#3 Lead by example. When the Democrats assumed power in the U.S. House of Representatives in early January 2019, they conducted leadership races. Lee and Representative Hakeem Jeffries (NY-8th) competed to lead the House Democratic Caucus. Lee lost. Mrs. Pelosi — recognizing the leadership qualities of Jeffries and Lee — took proactive and intentional steps to ensure that Lee had a seat at the Democratic leadership table.
When the system failed to promote a member with seniority and proven competencies, the Speaker created a position for Lee. Mrs. Pelosi understood Lee’s experience, perspective and passion were too important to be excluded and deserved to be recognized in the leadership ranks. She also knew the important role black women played in the Democrats return to power. In politics, there is only one bottom line: victory at the polls. How ironic/imbalanced/ungrateful/disrespectful it would have been to leave a qualified representative from this group out of leadership ranks, when members of the group were critically instrumental in making it possible for Democrats to regain control.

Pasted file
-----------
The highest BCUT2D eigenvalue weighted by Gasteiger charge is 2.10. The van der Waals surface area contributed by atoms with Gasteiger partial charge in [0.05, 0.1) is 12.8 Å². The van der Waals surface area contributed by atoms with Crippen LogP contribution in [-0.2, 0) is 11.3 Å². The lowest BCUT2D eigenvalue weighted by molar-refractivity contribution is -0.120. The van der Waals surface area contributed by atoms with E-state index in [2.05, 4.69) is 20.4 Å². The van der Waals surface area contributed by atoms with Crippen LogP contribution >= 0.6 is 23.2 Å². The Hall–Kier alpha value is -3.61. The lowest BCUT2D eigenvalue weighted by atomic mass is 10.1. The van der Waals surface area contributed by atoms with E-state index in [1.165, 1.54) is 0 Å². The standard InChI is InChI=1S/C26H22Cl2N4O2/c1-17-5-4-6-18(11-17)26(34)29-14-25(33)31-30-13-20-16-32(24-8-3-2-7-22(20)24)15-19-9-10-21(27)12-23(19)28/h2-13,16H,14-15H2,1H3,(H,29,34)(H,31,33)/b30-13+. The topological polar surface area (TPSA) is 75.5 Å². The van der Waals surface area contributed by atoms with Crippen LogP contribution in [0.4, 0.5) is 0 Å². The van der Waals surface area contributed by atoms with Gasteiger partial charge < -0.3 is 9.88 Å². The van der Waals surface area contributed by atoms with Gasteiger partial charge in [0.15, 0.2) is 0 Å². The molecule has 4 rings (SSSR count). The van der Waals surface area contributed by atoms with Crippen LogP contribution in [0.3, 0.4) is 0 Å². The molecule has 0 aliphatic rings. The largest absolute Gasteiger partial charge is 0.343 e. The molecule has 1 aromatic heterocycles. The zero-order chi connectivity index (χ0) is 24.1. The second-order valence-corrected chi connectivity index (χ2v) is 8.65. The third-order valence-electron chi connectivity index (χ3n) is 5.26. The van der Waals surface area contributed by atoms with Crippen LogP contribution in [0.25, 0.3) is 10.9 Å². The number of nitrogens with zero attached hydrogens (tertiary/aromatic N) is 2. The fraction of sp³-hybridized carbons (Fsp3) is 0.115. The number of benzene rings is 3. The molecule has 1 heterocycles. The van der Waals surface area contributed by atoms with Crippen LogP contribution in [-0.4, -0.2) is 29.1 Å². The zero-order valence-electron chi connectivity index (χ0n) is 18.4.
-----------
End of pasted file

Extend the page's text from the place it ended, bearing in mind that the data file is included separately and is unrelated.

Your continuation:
Mrs. Pelosi’s leading by example did not end with Lee. The Speaker has gone on to appoint two black women as the newest members of the House Appropriations committee, where a black woman also serves as the senior clerk, named a black woman as House Floor Assistant, added three women of color to the House Armed Services Committee, and much more. Pelosi embraces, understands and uses her power to be the example for others to follow. Don’t have a position. Create one. When you are the leader — lead.
In the next installment of this series, we will take a look at Sony Group (and Sony Corporation of America) as a case study to assess whether it may have contributed to the debacle involving R. Kelly and what steps are needed to constructively engage black women and other women of color going forward. Stay tuned.
About the author: Anita Estell is a history-making lobbyist and attorney at the national level. She owns a full-service government relations firm, the Estell Group, LLC. In 2016, she founded CELIE (the Civic Engagement and Leadership Institute for Everyone), a nonprofit in Washington, DC, to develop multicultural leadership programs and the best in next practices related to civic engagement, women and girls, and diversity and inclusion. CELIE also supports an online news and public affairs platform for women of color, XXTRA Special & Free.